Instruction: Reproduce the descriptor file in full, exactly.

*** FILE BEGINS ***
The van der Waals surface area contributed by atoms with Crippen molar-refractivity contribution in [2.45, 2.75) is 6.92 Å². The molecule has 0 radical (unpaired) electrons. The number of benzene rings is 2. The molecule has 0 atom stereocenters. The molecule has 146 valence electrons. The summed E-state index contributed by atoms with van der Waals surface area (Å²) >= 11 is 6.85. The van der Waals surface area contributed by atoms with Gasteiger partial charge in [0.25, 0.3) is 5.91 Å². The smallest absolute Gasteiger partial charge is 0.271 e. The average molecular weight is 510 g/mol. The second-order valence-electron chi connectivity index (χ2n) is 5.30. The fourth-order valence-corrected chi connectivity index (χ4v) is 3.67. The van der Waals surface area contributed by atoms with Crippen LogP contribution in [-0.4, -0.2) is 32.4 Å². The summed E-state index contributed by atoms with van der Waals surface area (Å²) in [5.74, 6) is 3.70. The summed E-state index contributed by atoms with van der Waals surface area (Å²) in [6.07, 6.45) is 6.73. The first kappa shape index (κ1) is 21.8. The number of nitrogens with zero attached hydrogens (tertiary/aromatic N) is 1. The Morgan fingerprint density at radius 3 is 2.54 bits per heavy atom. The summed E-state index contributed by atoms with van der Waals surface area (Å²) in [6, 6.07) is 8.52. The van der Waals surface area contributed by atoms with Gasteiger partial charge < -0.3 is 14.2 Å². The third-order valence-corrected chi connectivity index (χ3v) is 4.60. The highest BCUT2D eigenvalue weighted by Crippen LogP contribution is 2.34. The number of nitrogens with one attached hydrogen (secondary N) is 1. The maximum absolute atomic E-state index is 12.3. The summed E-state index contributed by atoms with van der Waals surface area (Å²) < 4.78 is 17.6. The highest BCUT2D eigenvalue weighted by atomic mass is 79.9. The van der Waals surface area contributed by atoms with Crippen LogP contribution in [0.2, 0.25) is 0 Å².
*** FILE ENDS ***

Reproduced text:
The van der Waals surface area contributed by atoms with Crippen molar-refractivity contribution in [2.45, 2.75) is 6.92 Å². The molecule has 0 radical (unpaired) electrons. The number of benzene rings is 2. The molecule has 0 atom stereocenters. The molecule has 146 valence electrons. The summed E-state index contributed by atoms with van der Waals surface area (Å²) >= 11 is 6.85. The van der Waals surface area contributed by atoms with Gasteiger partial charge in [0.25, 0.3) is 5.91 Å². The smallest absolute Gasteiger partial charge is 0.271 e. The average molecular weight is 510 g/mol. The second-order valence-electron chi connectivity index (χ2n) is 5.30. The fourth-order valence-corrected chi connectivity index (χ4v) is 3.67. The van der Waals surface area contributed by atoms with Crippen LogP contribution in [-0.4, -0.2) is 32.4 Å². The summed E-state index contributed by atoms with van der Waals surface area (Å²) in [5.74, 6) is 3.70. The summed E-state index contributed by atoms with van der Waals surface area (Å²) in [6.07, 6.45) is 6.73. The first kappa shape index (κ1) is 21.8. The number of nitrogens with zero attached hydrogens (tertiary/aromatic N) is 1. The Morgan fingerprint density at radius 3 is 2.54 bits per heavy atom. The summed E-state index contributed by atoms with van der Waals surface area (Å²) in [6, 6.07) is 8.52. The van der Waals surface area contributed by atoms with Gasteiger partial charge < -0.3 is 14.2 Å². The third-order valence-corrected chi connectivity index (χ3v) is 4.60. The highest BCUT2D eigenvalue weighted by Crippen LogP contribution is 2.34. The number of nitrogens with one attached hydrogen (secondary N) is 1. The maximum absolute atomic E-state index is 12.3. The summed E-state index contributed by atoms with van der Waals surface area (Å²) < 4.78 is 17.6. The highest BCUT2D eigenvalue weighted by atomic mass is 79.9. The van der Waals surface area contributed by atoms with Crippen LogP contribution in [0.2, 0.25) is 0 Å².